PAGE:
• I and the Father are one, or, I am the light of the world (advaita, ontological non-duality of Shankara)
  • I am in the Father and the Father is in me (visistaadvaita, qualified non-duality of Ramanuja)
  • My Father is greater than I; and my God, my God, why have you forsaken me (dvaita, duality of Madhava).

So, is Jesus a non-dualist, a qualified non-dualist or a dualist?

It seems to me that we cannot put Jesus into any particular category since he manifests all these experiences. It shows that these statements are not exclusive but they belong to the different levels of the human consciousness and can be present at the same time.

The difference between stages and states is that the stages follow one after the other but the states can be present simultaneously. Truth is not a static system but a dynamic living reality which cannot be confined to any system.

One has to grow from duality to qualified nonduality and from there to non-duality (Spiritual life is a growth. Sin is a refusal to grow, and/or, attempting to block growth in others). And then one will at times come down to qualified-nonduality and then to duality.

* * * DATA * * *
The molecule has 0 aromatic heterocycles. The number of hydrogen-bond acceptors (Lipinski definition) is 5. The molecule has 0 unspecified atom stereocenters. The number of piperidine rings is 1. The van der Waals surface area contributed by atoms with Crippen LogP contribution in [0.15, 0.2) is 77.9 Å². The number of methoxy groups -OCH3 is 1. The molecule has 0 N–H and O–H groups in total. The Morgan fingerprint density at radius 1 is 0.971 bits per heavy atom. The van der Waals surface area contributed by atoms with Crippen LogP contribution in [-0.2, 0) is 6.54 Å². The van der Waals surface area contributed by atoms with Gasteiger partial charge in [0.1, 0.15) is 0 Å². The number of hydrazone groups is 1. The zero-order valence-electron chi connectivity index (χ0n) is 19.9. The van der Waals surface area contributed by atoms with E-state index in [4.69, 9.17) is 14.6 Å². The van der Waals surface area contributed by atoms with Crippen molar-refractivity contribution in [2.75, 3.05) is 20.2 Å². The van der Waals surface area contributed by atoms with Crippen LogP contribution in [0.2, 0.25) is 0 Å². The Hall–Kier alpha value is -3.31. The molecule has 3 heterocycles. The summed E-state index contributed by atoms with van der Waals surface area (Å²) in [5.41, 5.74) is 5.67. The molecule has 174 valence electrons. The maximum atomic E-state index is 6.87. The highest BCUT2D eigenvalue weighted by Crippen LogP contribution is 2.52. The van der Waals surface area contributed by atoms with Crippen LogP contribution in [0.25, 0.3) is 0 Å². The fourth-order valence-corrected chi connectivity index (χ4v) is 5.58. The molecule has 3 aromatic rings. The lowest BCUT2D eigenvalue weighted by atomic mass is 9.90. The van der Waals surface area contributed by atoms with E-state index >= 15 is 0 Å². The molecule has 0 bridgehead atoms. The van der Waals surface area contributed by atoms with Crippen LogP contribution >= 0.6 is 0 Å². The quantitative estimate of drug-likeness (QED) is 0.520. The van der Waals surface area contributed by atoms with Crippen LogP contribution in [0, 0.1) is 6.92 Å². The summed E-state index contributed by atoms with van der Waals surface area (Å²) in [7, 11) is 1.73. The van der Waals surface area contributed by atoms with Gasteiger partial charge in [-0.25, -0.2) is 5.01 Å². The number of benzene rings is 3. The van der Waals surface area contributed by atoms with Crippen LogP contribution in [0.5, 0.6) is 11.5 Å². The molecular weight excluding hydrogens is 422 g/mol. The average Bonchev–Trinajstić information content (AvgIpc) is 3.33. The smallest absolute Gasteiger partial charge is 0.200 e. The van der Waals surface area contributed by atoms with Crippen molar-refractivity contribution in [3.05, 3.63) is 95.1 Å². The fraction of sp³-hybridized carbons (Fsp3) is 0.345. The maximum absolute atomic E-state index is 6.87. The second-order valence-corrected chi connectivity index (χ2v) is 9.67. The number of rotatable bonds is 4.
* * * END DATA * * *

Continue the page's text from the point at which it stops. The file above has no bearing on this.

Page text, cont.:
But there is a qualitative difference between a person who has the non-dual realization and also functions in qualified non-duality and duality, and, a person who functions in duality and even qualified non-duality without ever having had the non-dual realization.

A religious person who lives dualistically thinks or believes that s/he is a creature of God -- s/he praises and worships God.

A person who lives from a qualified non-dual perspective might be called a 'mystic'. S/He might say, 'I am in God and God is in me.'

A person who experiences non-duality is a self-realized person. S/He can say, 'I am God' or 'My Real "I" is God'. But s/he can also be a mystic and a worshipper of God.

Sri Shankara had non-dualistic experience of Reality but he also wrote devotional hymns as if he was a dualist. Sri Ramakrishna had non-dualistic experience but he had great devotion to the Divine Mother. Jesus had non-dualistic experience of God but he also prayed and spoke to God dualistically.

Spiritual life is not only an upward movement towards God but also a downward movement towards human beings and the world: the love of God and the love of neighbour of the biblical tradition.

When one is growing spiritually, the dualistic experience, qualified non-dualistic experience and the experience of non-duality appear to be stages but when one is moving from one to the other, then they are seen as states of consciousness.